Part one of story
Fremont Island is one of the most historic spots in the Great Salt Lake. American Indians left flint arrowheads on its beaches. In 1843 mountain man Kit Carson rowed John C. Fremont in an inflatable India rubber dingy to the island. While Fremont surveyed the country, Carson carved a cross on Castle Peak to celebrate his recent conversion to Catholicism. Of all the tales the island can tell, however, nothing compares with the love story of George and Kate Wenner.
Judge Wenner brought his family to the island in 1886 to help him battle "consumption" (tuberculosis). The stone home the Wenners built on the island's south shore stood until the 1960s, but time and vandals have left it in ruins. For five years, the couple and their three children lived an island idyll. In September 1891, the idyll came to an end. Suffering from a hemorrhage, George had sent Rollins, their hired hand, to Hooper to get the mail. When the bleeding stopped, the judge felt better than he had in months. On one of those sparkling, clear fall days that usher in a September gale, Kate read his favorite books and poems to him.
The next morning George called to his wife at breakfast. Finally, Kate admitted to herself that her husband was dying. She held his head in her arms and asked if he loved her. "Yes," he said. "Do you love me?"
"Oh yes." she answered. Within a few moments, her husband was gone. Kate was left alone on the island with three children and a maid who would not even look at the dead man. Kate washed and dressed his body, and gathered her children. Kate explained death to them as best she could and took them to their father. They kissed him and each said a prayer at his side. A great storm broke as the family mourned, and it stirred up the ten miles of open water separating the island from the landing at Hooper. When night fell, Kate climbed Castle Peak and lit signal fires to summon Rollins.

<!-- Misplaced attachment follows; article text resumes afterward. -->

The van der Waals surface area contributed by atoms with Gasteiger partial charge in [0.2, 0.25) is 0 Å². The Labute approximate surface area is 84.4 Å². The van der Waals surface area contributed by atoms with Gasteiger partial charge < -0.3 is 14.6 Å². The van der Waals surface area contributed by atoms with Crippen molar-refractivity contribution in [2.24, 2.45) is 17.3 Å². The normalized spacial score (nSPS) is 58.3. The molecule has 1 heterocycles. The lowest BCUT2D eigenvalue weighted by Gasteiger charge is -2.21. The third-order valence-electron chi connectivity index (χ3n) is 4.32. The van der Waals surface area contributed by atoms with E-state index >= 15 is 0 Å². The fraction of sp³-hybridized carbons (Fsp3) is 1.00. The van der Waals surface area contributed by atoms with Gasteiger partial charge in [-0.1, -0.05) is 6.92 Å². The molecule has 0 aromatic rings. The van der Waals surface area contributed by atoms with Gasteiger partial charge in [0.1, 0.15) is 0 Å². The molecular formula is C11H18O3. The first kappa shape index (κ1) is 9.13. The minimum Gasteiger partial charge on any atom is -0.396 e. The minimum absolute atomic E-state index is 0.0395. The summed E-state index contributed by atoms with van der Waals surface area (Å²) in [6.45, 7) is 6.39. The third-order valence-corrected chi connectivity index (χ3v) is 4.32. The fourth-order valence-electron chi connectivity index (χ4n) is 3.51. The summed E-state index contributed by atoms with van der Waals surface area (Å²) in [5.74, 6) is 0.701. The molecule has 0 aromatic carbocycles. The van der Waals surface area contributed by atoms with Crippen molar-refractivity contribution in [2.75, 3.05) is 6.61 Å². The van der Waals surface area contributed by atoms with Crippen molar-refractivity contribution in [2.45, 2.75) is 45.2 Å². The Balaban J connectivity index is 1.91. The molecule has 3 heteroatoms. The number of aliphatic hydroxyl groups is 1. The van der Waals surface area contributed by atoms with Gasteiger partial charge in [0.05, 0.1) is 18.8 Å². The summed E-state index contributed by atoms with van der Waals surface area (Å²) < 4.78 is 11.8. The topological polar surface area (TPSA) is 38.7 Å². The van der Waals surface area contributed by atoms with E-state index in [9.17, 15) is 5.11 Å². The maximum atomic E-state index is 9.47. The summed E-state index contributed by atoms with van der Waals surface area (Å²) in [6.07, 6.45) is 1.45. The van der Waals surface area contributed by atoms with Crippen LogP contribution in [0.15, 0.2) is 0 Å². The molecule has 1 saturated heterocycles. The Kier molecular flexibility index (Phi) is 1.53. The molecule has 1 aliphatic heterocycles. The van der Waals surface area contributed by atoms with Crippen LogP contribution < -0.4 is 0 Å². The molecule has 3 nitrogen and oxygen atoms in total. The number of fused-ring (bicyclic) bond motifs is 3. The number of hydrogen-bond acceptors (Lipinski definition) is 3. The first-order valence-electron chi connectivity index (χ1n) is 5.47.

The storm raged for another twenty-four hours, but when the wind died the next night, a sail appeared in a path of golden moonlight. Kate remembered: "I felt like an angel was treading softly across the water." Rollins built a simple coffin and dug a grave not far from the family home. Kate lined the casket with a shawl and put a pillow under her husband's head. Somehow, the widow and her hired man hauled it to the burial site and lowered it into the grave. The prayers of his widow and children were the judge's funeral service. The children gathered colored pebbles to mark the grave with their father's initials and a single word: LOVE.
The storm returned. It was almost a week before the family reached the mainland. The editor of The Salt Lake Tribune saluted the widow, who told him she had never anticipated life without her husband, but now her children would need her remaining strength.
Kate Wenner took her family to California. Later, she remarried and settled in Seattle. But she never sold the island. Fifty-one years later, at age eighty-five, she wrote her memoirs at the request of a Salt Lake yachtsman. On June 13, 1943, she and her daughter Blanche returned to Fremont Island during another raging storm. Kate never left. She now lies buried not far from the lake beside her husband, beneath a copper plaque engraved with the simple facts of their lives and a single word: LOVE.
Historian Will Bagley learned this story from Dale L. Morgan's great book, The Great Salt Lake.